Ceglia v. Zuckerberg et al
DECLARATION signed by Dean Boland re 515 Reply/Response filed by Paul D. Ceglia. (Boland, Dean)
UNITED STATES DISTRICT COURT
WESTERN DISTRICT OF NEW YORK
PAUL D. CEGLIA,
Civil Action No. : 1:10-cv-00569-RJA
MARK ELLIOT ZUCKERBERG, Individually, and
OF DEAN BOLAND REGARDING
ATTORNEYS FEES DEMAND
FOLLOWING ORDER ON
SEVENTH MOTION TO COMPEL
DECLARANT, submits this declaration and hereby declares under penalty of
perjury and pursuant to 28 U.S.C. 1746 and under the laws of the United States
that the following is true and correct:
I make this declaration upon personal knowledge.
After reviewing the court’s Sixth Motion to Compel, I directed Defendants’
computer experts, consistent with this court’s order in Doc. No. 85, to produce
the Kasowitz Letter to Defendants as it was described in this court’s order.
Doc. No. 457.
Plaintiff’s counsel was aware that there was more than one email and one
letter communicated to Plaintiff from the Kasowitz law firm.
Alex Southwell, Defense counsel, contacted me disputing that my direction to
Bryan Rose of Stroz Friedberg, was inconsistent with the court’s order, despite
that direction quoting from this court’s order describing the Kasowitz Letter to
Recognizing that the parties were at odds regarding what letter the court was
referring to, I took the proactive step of contacting the court to resolve the
matter with a brief phone call which would have taken less than 30 minutes to
determine whether the court intended its order to mandate disclosure and
production of an April 13, 2011 letter that was not attached to Item 379, was
not disclosed to Jason Holmberg and was not an item Plaintiff failed to
designate as privileged.
If the court had mandated disclosure of that April 13, 2011 letter as the
“Kasowitz letter” the letter would have been produced immediately to
Defendants with no need for any motion practice.
Defendants short-circuited that attempt to resolve the matter in bad faith.
In response to the court’s scheduling order connected to the Seventh Motion to
Compel, Plaintiff’s counsel was unable to determine which document, the socalled Kasowitz Letter, the court wanted attached to Plaintiff’s response.
Plaintiff’s counsel reviewed this court’s order and immediately noted a
confusion in the understanding of what was to be produced as identified as the
10. Plaintiff’s counsel was unable to advise Plaintiff whether the attachment of an
April 13, 2011 letter to his response was what the court intended in its
scheduling order following the filing of the Seventh Motion to Compel.
11. Plaintiff’s counsel was unable to advise Plaintiff whether attaching an April
13, 2011 letter would or would not waive a privilege claim that had not already
been deemed waived by the court.
12. Plaintiff’s counsel believed then, and continues to believe now that the best
and most conservative course of action was to present the letter to the court
only, gain the court’s confirmation, or not, that the April 13, 2011 letter was, in
fact, the so-called Kasowitz Letter and only then, submit it to Defendants.
13. This advice insured Plaintiff that he would not inadvertently or clumsily waive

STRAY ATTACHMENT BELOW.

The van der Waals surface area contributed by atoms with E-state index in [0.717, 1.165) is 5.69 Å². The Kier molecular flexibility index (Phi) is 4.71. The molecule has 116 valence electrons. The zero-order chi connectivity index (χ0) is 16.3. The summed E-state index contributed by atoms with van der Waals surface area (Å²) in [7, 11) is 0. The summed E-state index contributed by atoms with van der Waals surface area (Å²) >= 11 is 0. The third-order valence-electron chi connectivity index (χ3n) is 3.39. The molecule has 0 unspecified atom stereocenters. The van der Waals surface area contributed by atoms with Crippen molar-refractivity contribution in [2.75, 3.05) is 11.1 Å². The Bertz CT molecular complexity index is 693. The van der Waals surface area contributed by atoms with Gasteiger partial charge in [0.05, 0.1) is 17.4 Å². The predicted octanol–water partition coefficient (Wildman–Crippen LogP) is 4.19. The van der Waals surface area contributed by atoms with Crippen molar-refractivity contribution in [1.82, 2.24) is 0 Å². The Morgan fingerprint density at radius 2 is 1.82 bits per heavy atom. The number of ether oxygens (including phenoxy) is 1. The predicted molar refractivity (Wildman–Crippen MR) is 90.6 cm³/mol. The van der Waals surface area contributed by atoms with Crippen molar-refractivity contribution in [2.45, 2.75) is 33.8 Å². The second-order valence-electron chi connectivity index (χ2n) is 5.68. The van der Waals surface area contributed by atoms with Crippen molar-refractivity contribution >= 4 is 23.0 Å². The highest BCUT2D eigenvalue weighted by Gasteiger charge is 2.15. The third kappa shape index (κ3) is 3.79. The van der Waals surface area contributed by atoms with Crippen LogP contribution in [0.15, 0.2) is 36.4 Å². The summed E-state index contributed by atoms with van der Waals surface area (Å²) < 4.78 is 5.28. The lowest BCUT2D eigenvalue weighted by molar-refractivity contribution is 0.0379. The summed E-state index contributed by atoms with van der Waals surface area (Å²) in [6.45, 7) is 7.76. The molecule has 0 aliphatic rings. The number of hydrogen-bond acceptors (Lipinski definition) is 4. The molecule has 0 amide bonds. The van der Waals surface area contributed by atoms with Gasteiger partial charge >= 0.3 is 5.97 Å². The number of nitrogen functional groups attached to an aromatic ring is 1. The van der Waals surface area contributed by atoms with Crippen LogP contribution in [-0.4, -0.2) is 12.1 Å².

privilege as to the contents of the April 13, 2011 letter when the court, in the
end, may well indicate that the April 13, 2011 letter was not the letter the
court intended to be attached to the response to the Seventh Motion to Compel.
14. Plaintiff’s counsel’s advice to Plaintiff was his best professional opinion to
manage the uncertainty of what the “Kasowitz Letter” is/was as described by
the court. This advice was followed by Plaintiff reliant on the analysis noted
above and what was also detailed in the Plaintiff’s objection to this court’s
order following the Seventh Motion to Compel.
15. Despite recent attempts to gain confirmation from Defendants that the
submission of the April 13, 2011 letter brings Plaintiff into compliance with
this court’s order following the Seventh Motion to Compel, no response from
Defendants is forthcoming. It is therefore uncertain whether Defendants even
agree that the submission of the April 13, 2011 letter is what the court
intended be produced in Doc. No. 457.
16. Given that the April 13, 2011 letter attached to Plaintiff’s response to the
Seventh Motion to Compel was not disclosed to Jason Holmberg, that the email
to which the April 13, 2011 email was attached was not disclosed to Jason
Holmberg and that neither item appeared on any relevant materials log
enabling designation as privileged and, finally, that the April 13, 2011 letter
was not an attachment to Item 379, it is not possible that Plaintiff’s counsel
can, even today, provide 100% assurance to Plaintiff that submission of the
April 13, 2011 letter puts Plaintiff into compliance with the court’s order
following the Seventh Motion to Compel.
17. Plaintiff’s counsel accepts responsibility for advising Plaintiff consistent with a
reasonable, substantially justified, reading and resulting confusion about what
the court’s order required following the Seventh Motion to Compel.
I hereby declare under penalty of perjury and pursuant to 28 U.S.C. 1746 and
under the laws of the United States that the following is true and correct:
DATED: September 6, 2012.
/s/ Dean Boland
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